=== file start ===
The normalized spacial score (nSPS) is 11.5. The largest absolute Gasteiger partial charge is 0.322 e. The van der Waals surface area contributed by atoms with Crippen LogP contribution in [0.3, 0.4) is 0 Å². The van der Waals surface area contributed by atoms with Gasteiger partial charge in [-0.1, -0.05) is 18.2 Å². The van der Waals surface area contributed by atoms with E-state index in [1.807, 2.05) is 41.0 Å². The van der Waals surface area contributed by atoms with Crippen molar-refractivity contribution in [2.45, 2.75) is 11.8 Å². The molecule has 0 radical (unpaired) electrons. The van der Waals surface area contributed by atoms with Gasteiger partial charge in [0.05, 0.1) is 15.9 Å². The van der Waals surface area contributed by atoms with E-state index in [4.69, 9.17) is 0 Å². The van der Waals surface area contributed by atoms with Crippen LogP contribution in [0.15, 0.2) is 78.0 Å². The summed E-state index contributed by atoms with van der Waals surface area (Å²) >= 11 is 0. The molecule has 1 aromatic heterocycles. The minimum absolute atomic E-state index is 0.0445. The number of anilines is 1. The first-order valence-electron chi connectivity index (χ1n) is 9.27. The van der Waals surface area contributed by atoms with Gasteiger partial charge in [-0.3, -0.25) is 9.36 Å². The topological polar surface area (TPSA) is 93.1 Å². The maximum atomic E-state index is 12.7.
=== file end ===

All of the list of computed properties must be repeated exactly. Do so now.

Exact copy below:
The normalized spacial score (nSPS) is 11.5. The largest absolute Gasteiger partial charge is 0.322 e. The van der Waals surface area contributed by atoms with Crippen LogP contribution in [0.3, 0.4) is 0 Å². The van der Waals surface area contributed by atoms with Gasteiger partial charge in [-0.1, -0.05) is 18.2 Å². The van der Waals surface area contributed by atoms with E-state index in [1.807, 2.05) is 41.0 Å². The van der Waals surface area contributed by atoms with Crippen molar-refractivity contribution in [2.45, 2.75) is 11.8 Å². The molecule has 0 radical (unpaired) electrons. The van der Waals surface area contributed by atoms with Gasteiger partial charge in [0.05, 0.1) is 15.9 Å². The van der Waals surface area contributed by atoms with E-state index in [4.69, 9.17) is 0 Å². The van der Waals surface area contributed by atoms with Crippen LogP contribution in [0.15, 0.2) is 78.0 Å². The summed E-state index contributed by atoms with van der Waals surface area (Å²) >= 11 is 0. The molecule has 1 aromatic heterocycles. The minimum absolute atomic E-state index is 0.0445. The number of anilines is 1. The first-order valence-electron chi connectivity index (χ1n) is 9.27. The van der Waals surface area contributed by atoms with Gasteiger partial charge in [-0.3, -0.25) is 9.36 Å². The topological polar surface area (TPSA) is 93.1 Å². The maximum atomic E-state index is 12.7.